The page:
While this method is fairly robust, there's something problematic about it with the vocal folds. What is called "vocal fry" involves irregular vibration of the vocal folds (see below, taken from a previous post). In the figure here, one notices the irregular vocal fold vibrations on the right. Each glottal pulse is individually stronger (has higher amplitude) but the timing between each is erratic. To quote a well-known linguist, this voice quality sounds like "a stick being dragged along a fence."

But, to return to our main interest, what is the articulation that gives rise to this acoustic pattern. The term "vocal fry" refers not to the articulatory configuration, but to one's perception of the acoustics. As it turns out, there are many things that can produce the type of vocal fold vibration that we observe above. Much like a wheel that is fastened too tightly, if one constricts the larynx (where the vocal folds sit), it is harder for the vocal folds to vibrate regularly. Since the vibration of the vocal folds requires consistent airflow from the lungs, if one runs out of breath at the end of a sentence, the vocal folds also do not vibrate so regularly.
For people who have developed vocal fold nodules, brought on by laryngeal cancer or other pathologies, the vocal folds also do not vibrate so regularlyClearly, the same acoustic pattern matches a number of different articulatory configurations. Yet, all of this irregular vibration is described with a cover term, "vocal fry." 
So, if one were to observe vocal fry in different speakers, what could one conclude? While there is independent evidence for the health of speakers in a clinical setting, the notion that vocal fry is pathological is a case of the symptom getting confused with the cause. Since we rely on the acoustic signal to tell us about articulation, we associate the presence of a certain characteristic of the acoustic signal with an articulatory pathology. In other words, vocal fry must be pathological, right? No, in fact this is a classical logical error (affirming the consequent).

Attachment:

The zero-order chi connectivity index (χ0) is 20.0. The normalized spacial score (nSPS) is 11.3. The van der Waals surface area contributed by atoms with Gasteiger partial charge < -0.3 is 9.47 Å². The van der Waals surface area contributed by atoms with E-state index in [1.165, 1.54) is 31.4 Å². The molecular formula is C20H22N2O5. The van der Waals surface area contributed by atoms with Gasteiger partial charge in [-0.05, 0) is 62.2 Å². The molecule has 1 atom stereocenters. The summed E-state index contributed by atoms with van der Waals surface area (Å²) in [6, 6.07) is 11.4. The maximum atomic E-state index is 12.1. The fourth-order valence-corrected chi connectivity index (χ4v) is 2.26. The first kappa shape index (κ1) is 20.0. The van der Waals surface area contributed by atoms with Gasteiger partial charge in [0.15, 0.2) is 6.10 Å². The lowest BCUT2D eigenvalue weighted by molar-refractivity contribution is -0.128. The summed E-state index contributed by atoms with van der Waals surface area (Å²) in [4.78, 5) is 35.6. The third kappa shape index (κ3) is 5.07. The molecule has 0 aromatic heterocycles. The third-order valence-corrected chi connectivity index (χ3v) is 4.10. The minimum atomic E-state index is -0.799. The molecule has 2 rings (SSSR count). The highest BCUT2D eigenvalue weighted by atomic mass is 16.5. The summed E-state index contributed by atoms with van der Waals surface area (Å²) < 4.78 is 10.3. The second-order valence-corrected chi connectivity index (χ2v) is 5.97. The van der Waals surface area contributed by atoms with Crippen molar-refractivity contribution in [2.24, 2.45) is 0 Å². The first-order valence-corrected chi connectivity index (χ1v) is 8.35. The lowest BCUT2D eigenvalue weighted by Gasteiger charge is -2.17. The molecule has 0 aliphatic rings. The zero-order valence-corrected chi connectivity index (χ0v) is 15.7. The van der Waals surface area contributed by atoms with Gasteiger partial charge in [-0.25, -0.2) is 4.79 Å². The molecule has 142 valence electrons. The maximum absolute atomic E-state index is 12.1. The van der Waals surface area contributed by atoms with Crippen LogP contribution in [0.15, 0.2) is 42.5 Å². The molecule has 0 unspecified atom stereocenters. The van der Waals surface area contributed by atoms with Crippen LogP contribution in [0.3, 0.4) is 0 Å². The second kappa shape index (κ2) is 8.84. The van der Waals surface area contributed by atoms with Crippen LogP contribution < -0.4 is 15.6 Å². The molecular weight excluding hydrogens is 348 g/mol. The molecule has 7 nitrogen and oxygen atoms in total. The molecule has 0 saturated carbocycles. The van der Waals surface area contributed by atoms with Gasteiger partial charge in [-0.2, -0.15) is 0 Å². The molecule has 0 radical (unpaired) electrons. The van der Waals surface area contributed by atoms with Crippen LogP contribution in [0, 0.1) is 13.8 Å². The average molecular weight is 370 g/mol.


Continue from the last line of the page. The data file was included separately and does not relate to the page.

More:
Research on the production of voice quality across languages has shown that speakers use a number of different configurations to constrict the larynx and produce what is known as "vocal fry." Acoustically, and only acoustically, these might appear similar to pathologies that produce irregular vibration of the vocal folds. Yet, the cause of the irregular vibration is different. The articulation of the vocal folds is difficult to examine. So, researchers have assumed aspects of their configuration on the basis of what the acoustic signal says. Yet, this only works insofar as there is not a one-to-many association between the acoustic signal and the articulatory mechanism involved. 
The problem is, we do have a many-to-one relationship when it comes to voice quality. Thus, one can not just infer on the basis of one part of the acoustic signal what articulation is involved. Speech-language pathologists, like Susan Sankin, might heed this before they label "vocal fry" as damaging to one's vocal folds. It's not the voice quality that is damaging, but this misunderstanding of cause and effect.
What does this mean for the young women whose vocal fry is singled out as being unhealthy and damaging for their careers? It's the attitudes and knowledge about women's voices that needs to change, not the voices themselves.